California's horizon has been speckled by oil and gas platforms since the 1950s. Although these towering, distant objects bring in over $2 billion in annual oil revenue to the state of California, many local residents complain that their very existence is a brutal eyesore and an extreme liability should there be an oil spill. These legitimate grievances may soon receive retribution as the oil wells dry up and offshore production slows to a halt.
With the rigs' potential to be decommissioned in the next decade, California stands at an important policy crossroads: safely eliminating the eye sore and liability of the oil and gas platforms while still protecting the valuable and fragile ecosystems that have formed on and around these structures.
Emily Callahan and I, both of us graduate students at the Scripps Institution of Oceanography, investigate this question with a mission to explore, understand and try to communicate the value of a healthy relationship between offshore oil and gas development and conserving ocean resources. We are fascinated by the Rigs-to-Reefs initiative in light of the continuing realities of natural energy development and the need to synergize these worlds to mitigate the impacts of offshore development on fragile ocean environments.
Our project involves diving on oil platforms off the coast of California and in the Gulf of Mexico to visually document the current state of the ecosystems that grow on and around the platforms. Employing eight GoPro Hero 3+ cameras, we get up close and personal with the bright-pink anemones and baby rockfish, snapping sheep crabs, sea lions and dolphins that call these platforms home. Through this study, we are working to interpret the essential principles and fundamental concepts of the Rigs-to-Reefs program in order to help the public make informed and responsible decisions regarding the ocean and its resources.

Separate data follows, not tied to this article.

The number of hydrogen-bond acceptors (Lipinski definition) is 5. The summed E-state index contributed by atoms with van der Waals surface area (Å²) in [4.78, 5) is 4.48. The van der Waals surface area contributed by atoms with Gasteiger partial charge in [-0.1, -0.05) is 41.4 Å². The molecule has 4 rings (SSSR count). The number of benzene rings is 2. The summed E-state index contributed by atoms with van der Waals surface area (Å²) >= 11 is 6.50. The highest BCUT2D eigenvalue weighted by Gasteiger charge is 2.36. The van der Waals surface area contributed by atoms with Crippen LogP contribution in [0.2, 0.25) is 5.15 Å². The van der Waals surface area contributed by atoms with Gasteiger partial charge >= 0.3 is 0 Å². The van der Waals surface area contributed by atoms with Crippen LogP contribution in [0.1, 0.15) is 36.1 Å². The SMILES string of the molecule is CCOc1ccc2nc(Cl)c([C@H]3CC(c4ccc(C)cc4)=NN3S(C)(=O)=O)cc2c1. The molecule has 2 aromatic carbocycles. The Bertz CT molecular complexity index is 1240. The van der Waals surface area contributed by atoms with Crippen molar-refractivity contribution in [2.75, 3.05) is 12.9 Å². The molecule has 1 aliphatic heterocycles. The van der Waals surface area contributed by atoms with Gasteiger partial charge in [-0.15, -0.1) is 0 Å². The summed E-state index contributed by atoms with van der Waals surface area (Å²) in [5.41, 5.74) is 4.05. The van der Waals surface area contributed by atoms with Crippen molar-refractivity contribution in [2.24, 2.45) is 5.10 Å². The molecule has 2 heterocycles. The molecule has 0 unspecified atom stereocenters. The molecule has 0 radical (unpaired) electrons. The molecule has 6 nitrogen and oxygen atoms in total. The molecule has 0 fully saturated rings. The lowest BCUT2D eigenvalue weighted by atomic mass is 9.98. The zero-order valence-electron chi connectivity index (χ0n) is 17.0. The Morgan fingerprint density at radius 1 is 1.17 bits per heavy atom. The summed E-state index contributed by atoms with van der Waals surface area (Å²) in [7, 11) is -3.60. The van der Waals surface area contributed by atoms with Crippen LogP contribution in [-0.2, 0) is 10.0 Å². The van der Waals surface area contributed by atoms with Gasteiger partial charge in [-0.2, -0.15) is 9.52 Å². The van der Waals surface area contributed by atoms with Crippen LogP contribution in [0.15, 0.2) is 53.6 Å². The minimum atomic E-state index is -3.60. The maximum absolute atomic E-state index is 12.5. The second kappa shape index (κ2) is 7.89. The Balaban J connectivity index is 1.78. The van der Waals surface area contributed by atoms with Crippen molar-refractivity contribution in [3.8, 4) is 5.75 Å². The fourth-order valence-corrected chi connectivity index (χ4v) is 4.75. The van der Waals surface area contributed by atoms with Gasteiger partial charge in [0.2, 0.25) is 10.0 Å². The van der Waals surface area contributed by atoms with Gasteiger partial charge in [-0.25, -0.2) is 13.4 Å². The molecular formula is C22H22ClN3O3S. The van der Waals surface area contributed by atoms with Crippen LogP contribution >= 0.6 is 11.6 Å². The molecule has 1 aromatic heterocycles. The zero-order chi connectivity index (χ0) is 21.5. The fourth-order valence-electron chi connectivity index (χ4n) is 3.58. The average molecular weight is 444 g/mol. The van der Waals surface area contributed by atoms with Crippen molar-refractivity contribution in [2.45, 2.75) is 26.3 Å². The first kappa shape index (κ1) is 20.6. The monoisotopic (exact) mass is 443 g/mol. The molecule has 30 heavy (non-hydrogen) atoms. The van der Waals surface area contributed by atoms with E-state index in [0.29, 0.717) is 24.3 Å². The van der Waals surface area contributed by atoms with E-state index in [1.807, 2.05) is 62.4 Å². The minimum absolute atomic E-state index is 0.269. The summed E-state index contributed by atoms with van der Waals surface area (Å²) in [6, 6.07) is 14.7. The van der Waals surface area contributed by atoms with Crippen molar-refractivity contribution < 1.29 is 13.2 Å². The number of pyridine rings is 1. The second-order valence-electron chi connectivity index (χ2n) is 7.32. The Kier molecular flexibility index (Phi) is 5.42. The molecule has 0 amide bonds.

Rigs-to Reefs provides an alternative to complete rig removal in which an oil company chooses to modify a platform so that it can continue to support marine life as an artificial reef. Through this decommissioning process, the oil well is capped and the upper 85 feet of the platform is towed, toppled in place, or removed. The oil company then donates the underwater platform to the state to manage as an artificial reef, while retaining financial liability for the oil well should there be leakage.